Conservatives are split on Real ID. States like Idaho and Montana that have come out against the idea are hardly bastions of liberalism, and an anti-Real ID coalition includes People for the American Way and the National Center for Transgender Equality--but also Gun Owners of America and the Virginia Gun Owners Coalition.

During Tuesday's Senate hearing, James Carafano, a policy analyst at the conservative Heritage Foundation, defended Real ID.

"Adequate privacy protection can be implemented," Carafano said. "We can fairly implement this system in a reasonable timeline...There obviously is some security value in having national standards that credentials presented for a federal purpose must meet."

Janice Kephart, president of 9/11 Security Solutions, also praised the 2005 law. "Real ID does not invade privacy," Kephart said, adding that at least 23 state legislatures have bills supporting the measure and Kansas and Michigan have enacted them. "Real ID does not create a national ID card."

Kephart's inside-the-Beltway firm makes money by providing consulting services to government contractors "with special expertise in border security." Her Web site lists Northrop Grumman as a client.

For their part, Kephart and other proponents of the Real ID Act say it's designed to implement proposals suggested by the 9/11 Commission, which noted that some of the hijackers on September 11, 2001, had fraudulently obtained state driver's licenses. But not all did: At least one hijacker simply showed his foreign passport and walked onto the airplane that day.

Beyond conservative and liberal groups, another potent source of opposition has been state legislatures and DMV offices, which are worried about the cost of doing background checks on their citizens and outfitting everyone with Real ID cards.

A summary (PDF) prepared by the National Governors Association, the National Conference of State Legislatures, and the American Association of Motor Vehicle Administrators said that Real ID will increase visits to state DMVs "by over 75 percent" a year at a minimum, and predicted that "there is simply not sufficient time to implement the requirements."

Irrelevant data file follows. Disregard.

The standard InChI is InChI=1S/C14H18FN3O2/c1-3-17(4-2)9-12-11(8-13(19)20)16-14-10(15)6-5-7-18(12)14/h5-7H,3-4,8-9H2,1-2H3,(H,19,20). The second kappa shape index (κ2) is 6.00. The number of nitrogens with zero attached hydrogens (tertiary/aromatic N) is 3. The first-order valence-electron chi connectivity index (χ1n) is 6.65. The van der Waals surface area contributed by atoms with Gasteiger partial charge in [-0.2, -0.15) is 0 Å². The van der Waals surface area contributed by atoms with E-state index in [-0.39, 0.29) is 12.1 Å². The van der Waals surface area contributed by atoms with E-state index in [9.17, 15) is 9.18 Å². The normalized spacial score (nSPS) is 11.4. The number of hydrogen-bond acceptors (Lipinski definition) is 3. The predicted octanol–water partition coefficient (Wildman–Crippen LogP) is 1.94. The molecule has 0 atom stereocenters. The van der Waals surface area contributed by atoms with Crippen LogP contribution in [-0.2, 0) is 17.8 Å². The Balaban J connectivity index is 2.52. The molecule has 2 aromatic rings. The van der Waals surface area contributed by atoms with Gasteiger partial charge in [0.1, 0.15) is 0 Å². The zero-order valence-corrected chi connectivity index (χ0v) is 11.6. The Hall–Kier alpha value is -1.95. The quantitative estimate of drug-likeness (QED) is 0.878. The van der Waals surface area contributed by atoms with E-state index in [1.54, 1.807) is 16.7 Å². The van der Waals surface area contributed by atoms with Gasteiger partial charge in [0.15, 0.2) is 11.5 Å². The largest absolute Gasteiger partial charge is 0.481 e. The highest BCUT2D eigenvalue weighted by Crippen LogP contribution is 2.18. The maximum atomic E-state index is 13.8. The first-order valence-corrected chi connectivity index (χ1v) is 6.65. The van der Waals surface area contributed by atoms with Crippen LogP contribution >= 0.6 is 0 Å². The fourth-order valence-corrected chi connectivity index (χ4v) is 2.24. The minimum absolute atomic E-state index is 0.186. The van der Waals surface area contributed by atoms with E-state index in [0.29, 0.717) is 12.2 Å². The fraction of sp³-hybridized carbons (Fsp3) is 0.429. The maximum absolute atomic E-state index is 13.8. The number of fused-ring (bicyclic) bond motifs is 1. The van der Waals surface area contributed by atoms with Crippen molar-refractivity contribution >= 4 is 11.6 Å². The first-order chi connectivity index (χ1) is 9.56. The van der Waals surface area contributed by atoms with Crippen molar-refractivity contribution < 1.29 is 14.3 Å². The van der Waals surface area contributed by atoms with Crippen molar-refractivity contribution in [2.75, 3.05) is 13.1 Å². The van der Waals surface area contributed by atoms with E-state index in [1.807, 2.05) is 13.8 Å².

In a time-honored Washington political move, however, Real ID proponents have proposed silencing the states by writing large checks to cover any compliance costs. "I do believe Congress should pay its fair share in implementing the system," Heritage's Carafano said during Tuesday's hearing.

Opponents counter by stressing privacy and security concerns. Bruce Schneier, the chief technology officer of BT Counterpane, said in the same hearing Tuesday that security is better served by having a variety of different identification cards. "A single credential is a one-stop shop for identity thieves," he said.

In addition, even Homeland Security's own Data Privacy and Integrity Advisory Committee said this week that it could not endorse Real ID.

In Congress, there is at least some interest in revisiting Real ID. A modest approach by Sen. Susan Collins, a Maine Republican, would reduce Homeland Security's power to order states to comply with the law.

Other proposals include one from Rep. Thomas Allen, a Maine Democrat, that would rewrite the Real ID Act, insert privacy safeguards, and hand $2.4 billion to states over an eight-year period. And Sen. John Sununu, a New Hampshire Republican, and Daniel Akaka, a Hawaii Democrat, have reintroduced a bill to repeal portions of the existing law.


Correction: This article incorrectly identified the state John Sununu represents in the Senate. It is New Hampshire.